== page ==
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Published by J Doe

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Published by: J Doe on Dec 18, 2012
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SUNLUST PICTURES, LLC, )))Plaintiff, )))Civil Action No.8:12-CV-1685-MSS-MAPv. ))
 , 2012
TUAN NGUYEN, )))Defendants, )
Defendant, Tuan Nguyen, by and through undersigned counsel and pursuant toFed.R.Civ.P. 54(d) and 11, 17 U.S.C. §§ 412, 505, 28 U.S.C. §1927, and the Court’sinherent power, hereby moves for an award of attorney’s fees against Plaintiff SunlustPictures, LLC, and for a lodestar multiplier and states:
1. Factual and Procedural Background
The Plaintiff filed a five count complaint against Defendant for: 1) copyrightinfringement under 17 U.S.C. § 106(1); 2) copyright infringement under 17 U.S.C. §106(3); 3) contributory infringement; 4) civil conspiracy and 5) negligence, seeking anaward of damages pursuant to 17 U.S.C. § 504(c), and attorney’s fees pursuant to 17U.S.C. § 505. (D.E. 1) Defendant’s motion to dismiss stated, among other things, “thatthe agents of the Plaintiff have consistently side stepped historical barriers of ethics” intheir collection efforts. (D.E. 12) In analyzing the statement of the Defendant, the
Case 8:12-cv-01685-MSS-MAP Document 35 Filed 12/06/12 Page 1 of 24 PageID 206
Plaintiff’s reply stated that the Defendant’s “inexplicable fear of specificity” as to whathistorical boundaries of ethics had been violated should persuade the court to deny theDefendant’s motion to dismiss and called the attacks “baseless.” (D.E. 16, p. 5)On November 27
, a hearing was held in this case held to argue merits of theDefendant’s motion to dismiss. While the merits of the motion were not reached by thecourt, the crux of the statement regarding historical barriers was proven true when PrendaLaw fraudulently put forth an individual by the name of Mark Lutz as the corporaterepresentative of Sunlust Pictures, LLC.Upon Mr. Lutz’s testimony regarding his complete lack of knowledge of thecorporate structure of Sunlust, lack of authority to enter into a contract on behalf of Sunlust, and lack of any claimed relationship with Sunlust other than an independentcontractor hired by no one he could remember, the Court dismissed this action for failureof the Plaintiff to produce a corporate representative at the hearing, and for attemptedfraud on the Court by offering up a person with no authority as a corporate representative.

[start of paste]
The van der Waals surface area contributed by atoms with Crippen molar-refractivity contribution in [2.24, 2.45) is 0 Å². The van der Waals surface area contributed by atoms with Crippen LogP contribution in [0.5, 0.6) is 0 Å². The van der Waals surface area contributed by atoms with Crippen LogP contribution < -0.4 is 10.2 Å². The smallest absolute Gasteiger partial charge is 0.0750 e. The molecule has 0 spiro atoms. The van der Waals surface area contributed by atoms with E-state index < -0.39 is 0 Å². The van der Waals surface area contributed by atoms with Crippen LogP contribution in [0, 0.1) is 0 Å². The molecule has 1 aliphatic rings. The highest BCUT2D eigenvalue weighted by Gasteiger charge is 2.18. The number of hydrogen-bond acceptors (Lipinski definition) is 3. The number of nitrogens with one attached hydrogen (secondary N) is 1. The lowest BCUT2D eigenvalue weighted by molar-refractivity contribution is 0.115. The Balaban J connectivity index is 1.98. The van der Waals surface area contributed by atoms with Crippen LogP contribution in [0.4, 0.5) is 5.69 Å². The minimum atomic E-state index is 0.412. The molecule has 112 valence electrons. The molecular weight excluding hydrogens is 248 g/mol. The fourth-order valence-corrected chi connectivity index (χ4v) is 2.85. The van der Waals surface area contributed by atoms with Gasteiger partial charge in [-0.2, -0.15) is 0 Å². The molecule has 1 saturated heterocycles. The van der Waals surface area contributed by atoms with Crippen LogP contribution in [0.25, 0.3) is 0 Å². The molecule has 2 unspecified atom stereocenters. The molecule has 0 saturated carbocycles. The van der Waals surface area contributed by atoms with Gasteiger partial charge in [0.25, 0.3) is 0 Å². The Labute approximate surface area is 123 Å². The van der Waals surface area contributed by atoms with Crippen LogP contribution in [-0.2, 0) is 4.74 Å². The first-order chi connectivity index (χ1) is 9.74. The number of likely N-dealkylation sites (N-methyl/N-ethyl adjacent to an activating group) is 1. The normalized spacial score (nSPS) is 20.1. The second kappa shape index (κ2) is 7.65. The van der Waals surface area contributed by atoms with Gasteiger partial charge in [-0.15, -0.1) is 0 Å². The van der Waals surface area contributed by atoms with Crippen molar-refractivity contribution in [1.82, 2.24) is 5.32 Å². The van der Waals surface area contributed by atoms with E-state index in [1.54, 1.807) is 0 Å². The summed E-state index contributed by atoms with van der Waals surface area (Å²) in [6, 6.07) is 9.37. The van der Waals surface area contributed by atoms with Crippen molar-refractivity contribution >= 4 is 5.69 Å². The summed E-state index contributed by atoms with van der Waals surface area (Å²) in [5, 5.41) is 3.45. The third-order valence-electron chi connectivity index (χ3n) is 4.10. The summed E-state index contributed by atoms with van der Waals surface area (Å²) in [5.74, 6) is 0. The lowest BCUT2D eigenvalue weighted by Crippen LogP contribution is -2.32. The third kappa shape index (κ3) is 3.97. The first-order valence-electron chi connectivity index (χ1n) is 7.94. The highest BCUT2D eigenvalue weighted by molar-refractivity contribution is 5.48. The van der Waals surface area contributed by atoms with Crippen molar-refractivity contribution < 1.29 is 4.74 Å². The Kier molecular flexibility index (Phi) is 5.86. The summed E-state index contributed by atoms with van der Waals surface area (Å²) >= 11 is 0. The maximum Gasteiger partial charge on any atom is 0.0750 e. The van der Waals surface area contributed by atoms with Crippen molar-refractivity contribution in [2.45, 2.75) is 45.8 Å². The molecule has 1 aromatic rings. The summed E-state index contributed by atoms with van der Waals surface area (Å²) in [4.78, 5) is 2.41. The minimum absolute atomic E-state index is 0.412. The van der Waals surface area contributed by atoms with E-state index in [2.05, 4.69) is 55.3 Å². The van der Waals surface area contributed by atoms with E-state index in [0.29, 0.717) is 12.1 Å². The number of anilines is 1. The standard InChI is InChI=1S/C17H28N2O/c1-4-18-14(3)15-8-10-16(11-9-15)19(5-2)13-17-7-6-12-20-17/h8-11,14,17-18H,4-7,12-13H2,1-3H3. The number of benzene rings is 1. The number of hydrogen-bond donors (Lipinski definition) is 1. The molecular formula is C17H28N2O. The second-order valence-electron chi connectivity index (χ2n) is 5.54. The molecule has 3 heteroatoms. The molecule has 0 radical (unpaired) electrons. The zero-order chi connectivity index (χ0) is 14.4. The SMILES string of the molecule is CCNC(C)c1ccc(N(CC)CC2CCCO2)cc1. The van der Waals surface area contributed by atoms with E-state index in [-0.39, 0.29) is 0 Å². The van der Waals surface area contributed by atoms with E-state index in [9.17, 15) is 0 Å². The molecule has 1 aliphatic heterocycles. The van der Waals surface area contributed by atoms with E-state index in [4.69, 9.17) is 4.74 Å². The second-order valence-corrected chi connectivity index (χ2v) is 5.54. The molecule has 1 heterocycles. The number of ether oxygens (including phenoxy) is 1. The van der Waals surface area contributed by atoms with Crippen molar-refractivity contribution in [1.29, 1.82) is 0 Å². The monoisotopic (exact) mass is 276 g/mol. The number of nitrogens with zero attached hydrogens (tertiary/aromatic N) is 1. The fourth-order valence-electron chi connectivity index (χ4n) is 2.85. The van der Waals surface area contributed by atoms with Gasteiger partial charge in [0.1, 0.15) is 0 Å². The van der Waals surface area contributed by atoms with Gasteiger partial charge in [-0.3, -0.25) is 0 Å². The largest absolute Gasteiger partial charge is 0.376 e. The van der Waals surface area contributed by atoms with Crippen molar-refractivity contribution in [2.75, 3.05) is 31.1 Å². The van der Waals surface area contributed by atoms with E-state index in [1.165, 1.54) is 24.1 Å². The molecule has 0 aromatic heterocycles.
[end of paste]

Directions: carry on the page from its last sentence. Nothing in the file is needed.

2. The Defendant Is the Prevailing Party and Entitled to an Award of Reasonable Fees Under 17 U.S.C. § 505
Pursuant to Rule 41(b), the effect of an involuntary dismissal for violation of order of the court, or for fraud on the court, operates as an adjudication on the merits, andpursuant to 17 U.S.C. § 505 the prevailing party in a copyright action is entitled to anaward of fees. The award of these fees is at the courts discretion.
See generallyCable/Home Commc'ns Corp. v. Network Prods., Inc.
, 902 F.2d 829, 853 (11th Cir.1990).
Case 8:12-cv-01685-MSS-MAP Document 35 Filed 12/06/12 Page 2 of 24 PageID 207
In deciding whether to award fees, the Court should consider whether the positionof the losing party was (1) frivolous or (2) objectively unreasonable, (3) the losing party'smotivation in litigating the action; and (4) the need to advance considerations of compensation and deterrence.
Fogerty v. Fantasy, Inc.,
510 U.S. 517, 534 n. 19 (1994).Balancing these factors, the Eleventh Circuit has stressed that a court focus on whether anaward of fees will further the goals of the Copyright Act.
 Mitek Holdings, Inc. v. Arce Eng'g Co., Inc.
, 198 F.3d 840, 842 (11th Cir. 1999).
3. Determination Under Fogerty FactorsA.
Due to the dismissal for fraud on the court at a very early stage, no factualdeterminations were made regarding the Plaintiff’s actual claim of copyrightinfringement. After filing and before service, the Defendant in this action voluntarilyoffered up his computer for inspection by agents of the Plaintiff and claimed innocenceand a lack of knowledge. Despite the volunteering and cooperation and claim of innocence, the Plaintiff through its agents continued the case were unwilling to addressactual issues of liability, and instead intended to proceed solely on the tenuous action of negligence. The further bad faith at the hearing, by presenting a corporate representativewithout any authority, showed an objective frivolousness by continuing the litigationdespite any reasonable offers of cooperation or settlement.
Objective Reasonableness
Through continuing to maintain the action of negligence within the complaint, thePlaintiff has specifically attempted to leverage the idea that even if the Defendant did notcommit civil violations of infringement that he would still have responsibility and
Case 8:12-cv-01685-MSS-MAP Document 35 Filed 12/06/12 Page 3 of 24 PageID 208

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